The differences between two basic forms of lease viz. operating lease and finance (capital) lease, are mainly related to who owns the leased asset, what accounting and tax treatment is given, who bears the expenses and running costs, whether a purchase option is present, and the length of the lease term.
Table of Contents
Differences Between Financial (Capital) Vs. Operating Lease:
The differences are explained with the help of the following table against various aspects of both operating and financial leases.
|Aspects of Difference||Operating Lease||Financial (Capital) Lease|
|A lease in which all risks and rewards related to asset ownership remain with the lessor for the leased asset is called an operating lease. In this type of lease, the asset is returned by the lessee after using it for the agreed-upon lease term. Read more about Operating Lease for in-depth coverage.||In a financial lease (also known as a capital lease), the risks and rewards related to ownership of the asset being leased are transferred to the lessee. Read this article on Finance Lease for more in-depth coverage.|
|The ownership of the asset remains with the lessor for the entire lease period.||The ownership transfer option at the end of the lease period is available to the lessee. The title may or may not be transferred eventually.|
|An operating lease is generally treated like renting. That means the lease payments are treated as operating expenses and the asset does not show on the balance sheet.||A financial lease is generally treated like loan. Here, asset ownership is considered by the lessee, so the asset appears on the balance sheet.|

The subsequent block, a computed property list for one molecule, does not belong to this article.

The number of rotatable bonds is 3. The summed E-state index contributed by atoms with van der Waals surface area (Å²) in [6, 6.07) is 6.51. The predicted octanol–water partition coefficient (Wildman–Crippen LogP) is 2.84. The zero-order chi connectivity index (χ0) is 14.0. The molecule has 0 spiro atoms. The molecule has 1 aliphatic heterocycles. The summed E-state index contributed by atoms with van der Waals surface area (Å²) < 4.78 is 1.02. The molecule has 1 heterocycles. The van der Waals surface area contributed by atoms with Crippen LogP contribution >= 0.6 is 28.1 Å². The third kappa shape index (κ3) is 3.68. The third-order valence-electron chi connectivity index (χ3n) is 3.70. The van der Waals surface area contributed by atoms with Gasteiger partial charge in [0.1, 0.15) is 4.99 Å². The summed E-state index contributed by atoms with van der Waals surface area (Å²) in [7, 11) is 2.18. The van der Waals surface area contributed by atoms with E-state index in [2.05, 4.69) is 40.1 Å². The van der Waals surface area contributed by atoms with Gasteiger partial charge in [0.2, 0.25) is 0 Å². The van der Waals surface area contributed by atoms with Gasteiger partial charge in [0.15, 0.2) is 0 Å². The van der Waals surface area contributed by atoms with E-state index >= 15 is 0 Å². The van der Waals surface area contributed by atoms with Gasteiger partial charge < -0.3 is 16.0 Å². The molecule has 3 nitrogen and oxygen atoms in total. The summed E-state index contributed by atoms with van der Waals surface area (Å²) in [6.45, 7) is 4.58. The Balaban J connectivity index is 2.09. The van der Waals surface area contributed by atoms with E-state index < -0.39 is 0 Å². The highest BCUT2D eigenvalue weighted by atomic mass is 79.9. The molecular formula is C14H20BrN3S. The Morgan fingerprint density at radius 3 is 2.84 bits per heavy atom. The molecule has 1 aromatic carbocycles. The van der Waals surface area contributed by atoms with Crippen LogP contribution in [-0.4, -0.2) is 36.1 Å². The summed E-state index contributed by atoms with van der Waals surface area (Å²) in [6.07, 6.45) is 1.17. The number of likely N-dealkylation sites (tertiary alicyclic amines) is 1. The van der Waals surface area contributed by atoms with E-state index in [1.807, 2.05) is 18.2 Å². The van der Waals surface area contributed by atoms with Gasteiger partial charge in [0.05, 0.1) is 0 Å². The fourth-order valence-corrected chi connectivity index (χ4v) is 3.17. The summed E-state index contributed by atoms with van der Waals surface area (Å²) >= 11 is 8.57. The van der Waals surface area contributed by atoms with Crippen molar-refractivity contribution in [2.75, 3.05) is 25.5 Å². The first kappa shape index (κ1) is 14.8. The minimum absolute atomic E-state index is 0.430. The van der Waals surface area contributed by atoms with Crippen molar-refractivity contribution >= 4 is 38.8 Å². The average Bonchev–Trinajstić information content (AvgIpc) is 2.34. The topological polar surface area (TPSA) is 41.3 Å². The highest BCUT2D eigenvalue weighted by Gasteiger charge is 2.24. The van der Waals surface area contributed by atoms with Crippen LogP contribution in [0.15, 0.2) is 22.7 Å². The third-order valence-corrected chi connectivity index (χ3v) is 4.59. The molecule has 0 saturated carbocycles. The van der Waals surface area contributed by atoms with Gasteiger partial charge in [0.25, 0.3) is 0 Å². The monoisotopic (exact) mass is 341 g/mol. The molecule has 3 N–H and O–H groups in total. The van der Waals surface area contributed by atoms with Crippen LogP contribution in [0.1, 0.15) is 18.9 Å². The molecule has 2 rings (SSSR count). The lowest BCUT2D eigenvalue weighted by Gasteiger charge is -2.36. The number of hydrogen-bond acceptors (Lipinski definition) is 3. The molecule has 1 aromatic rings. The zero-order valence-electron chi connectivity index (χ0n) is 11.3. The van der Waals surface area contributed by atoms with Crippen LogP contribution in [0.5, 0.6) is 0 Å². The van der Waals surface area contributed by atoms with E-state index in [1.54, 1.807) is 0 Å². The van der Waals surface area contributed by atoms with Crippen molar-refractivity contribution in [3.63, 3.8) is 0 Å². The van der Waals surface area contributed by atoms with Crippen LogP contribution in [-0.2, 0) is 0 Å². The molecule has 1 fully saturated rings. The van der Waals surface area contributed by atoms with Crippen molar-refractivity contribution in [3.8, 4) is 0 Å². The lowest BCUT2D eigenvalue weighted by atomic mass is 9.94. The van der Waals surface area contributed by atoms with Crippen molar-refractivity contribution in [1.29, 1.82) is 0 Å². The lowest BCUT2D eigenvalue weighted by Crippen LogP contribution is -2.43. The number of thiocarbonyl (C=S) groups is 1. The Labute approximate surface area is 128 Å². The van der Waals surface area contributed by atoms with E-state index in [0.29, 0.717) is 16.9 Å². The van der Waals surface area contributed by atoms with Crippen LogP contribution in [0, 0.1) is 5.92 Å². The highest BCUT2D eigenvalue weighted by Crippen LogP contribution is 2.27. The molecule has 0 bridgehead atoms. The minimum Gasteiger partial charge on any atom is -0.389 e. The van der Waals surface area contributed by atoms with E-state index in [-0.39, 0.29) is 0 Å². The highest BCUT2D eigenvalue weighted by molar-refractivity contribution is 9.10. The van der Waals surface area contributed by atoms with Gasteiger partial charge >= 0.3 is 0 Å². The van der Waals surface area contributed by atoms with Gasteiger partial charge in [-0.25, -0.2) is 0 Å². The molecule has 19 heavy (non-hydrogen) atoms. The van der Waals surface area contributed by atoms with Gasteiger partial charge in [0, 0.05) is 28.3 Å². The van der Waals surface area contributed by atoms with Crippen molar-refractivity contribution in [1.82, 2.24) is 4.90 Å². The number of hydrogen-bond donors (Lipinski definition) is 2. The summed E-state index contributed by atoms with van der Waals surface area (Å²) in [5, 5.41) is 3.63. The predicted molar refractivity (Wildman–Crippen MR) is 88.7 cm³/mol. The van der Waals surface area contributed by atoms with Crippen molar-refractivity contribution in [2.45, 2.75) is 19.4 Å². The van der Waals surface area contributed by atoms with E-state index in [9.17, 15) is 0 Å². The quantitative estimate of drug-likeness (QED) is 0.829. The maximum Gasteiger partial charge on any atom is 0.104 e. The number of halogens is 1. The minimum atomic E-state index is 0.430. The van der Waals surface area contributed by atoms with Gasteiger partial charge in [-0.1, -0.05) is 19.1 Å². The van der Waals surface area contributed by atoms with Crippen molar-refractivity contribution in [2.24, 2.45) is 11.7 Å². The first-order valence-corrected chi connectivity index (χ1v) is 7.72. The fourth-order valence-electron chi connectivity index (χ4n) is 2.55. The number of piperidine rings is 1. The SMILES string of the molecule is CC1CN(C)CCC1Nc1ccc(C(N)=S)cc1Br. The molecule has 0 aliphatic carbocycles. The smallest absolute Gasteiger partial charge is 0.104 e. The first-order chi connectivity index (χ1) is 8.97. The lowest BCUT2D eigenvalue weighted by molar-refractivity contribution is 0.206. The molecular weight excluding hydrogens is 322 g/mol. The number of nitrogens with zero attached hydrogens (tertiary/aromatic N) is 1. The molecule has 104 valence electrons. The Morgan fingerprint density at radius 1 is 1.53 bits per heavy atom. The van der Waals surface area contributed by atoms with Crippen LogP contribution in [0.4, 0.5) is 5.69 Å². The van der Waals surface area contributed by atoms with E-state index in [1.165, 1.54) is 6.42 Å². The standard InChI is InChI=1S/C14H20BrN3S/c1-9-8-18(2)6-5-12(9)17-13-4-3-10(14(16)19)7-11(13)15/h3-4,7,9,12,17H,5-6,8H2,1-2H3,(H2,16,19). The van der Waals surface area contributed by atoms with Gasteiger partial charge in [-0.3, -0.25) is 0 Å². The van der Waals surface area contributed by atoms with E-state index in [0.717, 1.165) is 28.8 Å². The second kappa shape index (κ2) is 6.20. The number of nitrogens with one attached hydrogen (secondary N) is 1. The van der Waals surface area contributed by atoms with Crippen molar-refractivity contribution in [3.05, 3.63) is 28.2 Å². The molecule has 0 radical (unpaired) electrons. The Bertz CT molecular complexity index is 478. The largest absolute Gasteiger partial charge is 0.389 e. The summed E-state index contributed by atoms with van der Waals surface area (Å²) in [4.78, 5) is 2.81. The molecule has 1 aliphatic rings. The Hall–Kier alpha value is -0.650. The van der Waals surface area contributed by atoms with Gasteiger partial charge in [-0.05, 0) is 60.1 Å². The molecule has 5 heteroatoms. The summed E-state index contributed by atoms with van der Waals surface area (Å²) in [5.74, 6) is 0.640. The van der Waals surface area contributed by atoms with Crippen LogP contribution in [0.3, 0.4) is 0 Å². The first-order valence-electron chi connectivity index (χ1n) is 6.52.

Aspects of Difference
|Operating Lease||Financial (Capital) Lease|
|In an operating lease, the lessee does not have an option to buy the asset during the lease period.||A financial lease allows the lessee to have a purchase option at less than the fair market value of the asset.|
|The lease term extends to less than 75% of the projected useful life of the leased asset.||The lease term is generally the substantial economic life of the asset leased.|
|The lessee pays only the monthly lease payment in an operating lease.||In a financial lease, the lessee bears the cost of insurance, maintenance, and taxes.|
|Since an operating lease is as good as renting, the lease payment is considered an expense. No depreciation can be claimed.||The lessee can claim both interest and depreciation, as a financial lease is treated as a loan.|
|In an operating lease, no running or administration costs are borne by the lessee, including registration, repairs etc., since this lease gives only the right to use the asset.||In a financial lease, running costs and administration expenses are higher and are born by the lessee.|
|Projectors, Computers, Laptops, Coffee Dispensers, etc.||Plant and Machinery, Land, Office Building, etc.|